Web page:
Meaning and use of color varies by culture. In Vietnam, for example, white is a color of mourning, while in Europe it is understood as purity. At Saint Patrick’s church the core committee did not want to present a color palette labeled "multicultural." They felt it would be divisive. We re-labeled the color palette "mission style" (responding to the architectural style of the church), and the parish embraced the selection, which compliments the fabrics worn by African American and Hispanic members on days of celebrations. At St. Joseph the Worker, an initial color scheme proposed by the architects, based on colors from Mexican building, was rejected because it looked too domestic. A graphic artist, trained in Mexico City, recalibrated the colors to work for sacred space. Committees need to select artists who demonstrate an ability to bridge cultures, even if they have not done liturgical work.

Defining goals and aspirations

Folks are familiar with how their own group worships, but may not realize the shared sense of worship between groups. Instead of starting discussions around specific ritual locations within the church (altar, confessional, font, etc.), it is easier for immigrant groups to describe ceremonies, especially as to how they were celebrated in their native homeland. Shared familiar experiences often emerge, which informs the design of these ritual areas. As the committee studies liturgical documents, they can discern if these practices conform to current liturgical norms, local practices, and emerging trends. Once groups have articulated the familiar and studied the documents, they tend to be less fearful of imagining something new.

Even though different groups worship in different styles (spirit- filled, traditional piety, contemplation, praise, etc.), the new space needs to support these practices and promote a shared sense of how the community worships collectively. At St. Joseph the Worker in Grand Rapids, Michigan, each major Hispanic group (Mexican, Puerto Rican, Salvadorians, Cubans, etc.) had an image of Mary that they brought from their homeland. We collected these images and set them into a contemporary reredos behind the altar platform so each group could celebrate their shared patronage of Mary that leads them safely to this Table. The votive candles and platform for flowers are shared between them all, to reinforce their collective sense of journey.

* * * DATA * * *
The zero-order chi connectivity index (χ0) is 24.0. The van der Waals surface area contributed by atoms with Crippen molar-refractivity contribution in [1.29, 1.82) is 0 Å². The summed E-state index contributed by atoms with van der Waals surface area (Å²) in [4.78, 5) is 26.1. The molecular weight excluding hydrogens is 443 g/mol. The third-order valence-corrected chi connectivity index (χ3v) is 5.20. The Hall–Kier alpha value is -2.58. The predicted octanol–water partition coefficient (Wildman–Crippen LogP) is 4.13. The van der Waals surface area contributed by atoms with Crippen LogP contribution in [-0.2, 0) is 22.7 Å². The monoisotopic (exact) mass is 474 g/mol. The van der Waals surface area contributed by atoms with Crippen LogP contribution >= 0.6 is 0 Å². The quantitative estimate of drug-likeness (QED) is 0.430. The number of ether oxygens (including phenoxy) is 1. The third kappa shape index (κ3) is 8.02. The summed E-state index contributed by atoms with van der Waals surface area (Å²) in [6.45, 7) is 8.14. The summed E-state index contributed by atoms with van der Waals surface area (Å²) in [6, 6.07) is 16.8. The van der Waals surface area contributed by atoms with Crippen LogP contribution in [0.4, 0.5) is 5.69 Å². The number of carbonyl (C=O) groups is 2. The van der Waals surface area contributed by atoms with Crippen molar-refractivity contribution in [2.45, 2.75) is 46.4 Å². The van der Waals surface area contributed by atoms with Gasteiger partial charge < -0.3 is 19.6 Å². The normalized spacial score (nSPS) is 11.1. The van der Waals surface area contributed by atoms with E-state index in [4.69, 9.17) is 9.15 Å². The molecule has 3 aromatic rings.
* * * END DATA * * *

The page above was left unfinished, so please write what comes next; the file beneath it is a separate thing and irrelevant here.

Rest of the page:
Understanding church documents

Most committees are not familiar with the literary structure of liturgical church documents. It is helpful to educate members on the different juridical levels of official documents, as well as the word choice and structure that accompany approved adaptations. The committee has to acknowledge that countries adhere to laws differently, as anyone who has driven in Italy can attest. Members should also be sensitive to cultures that may have been chastised by Rome for adaptations of liturgical law; the Malabar and Chinese Rite controversies are still painful.

As I hope these experiences demonstrate, design strategies for multicultural environments are similar to approaches used for designing monoculture worship environments, with a few minor nuances.

(1) See Eric Law, The Wolf Shall Dwell With the Lamb: A Spirituality for Leadership in a Multicultural Community (St. Louis: Chalice Press, 1993) and Mark Francis. Models for Multicultural Liturgies (Washington, D.C.: Federation of Diocesan Liturgical Commissions, 1998).

(2) Robert Campbell. "Marying Modernism to Tradition: A New Cathedral Seeks to Reconcile History with Contemporary Values and Design." Metropolis 22:4 (December 2002), 141; David Thurman, "Touched by Angels: Los Angeles Cathedral," World Architecture, no. 111 (November 2002), 16-25; Michael J. Farrell, "Los Angeles Cathedral: Relic of a Medieval Past or Soul of a Modern City?" National Catholic Reporter 35 (April 19, 1999), 14-16; and "Rafael Moneo: Cattedrale Di Nostra Signora: Our Lady of the Angels Cathedral, Lost Angeles 1997," Casabella 64:677 (April 2000), 8-12.

Gilbert Sunghera, SJ is a liturgical space consultant at the University of Detroit Mercy School of Architecture, Detroit, Michigan, USA.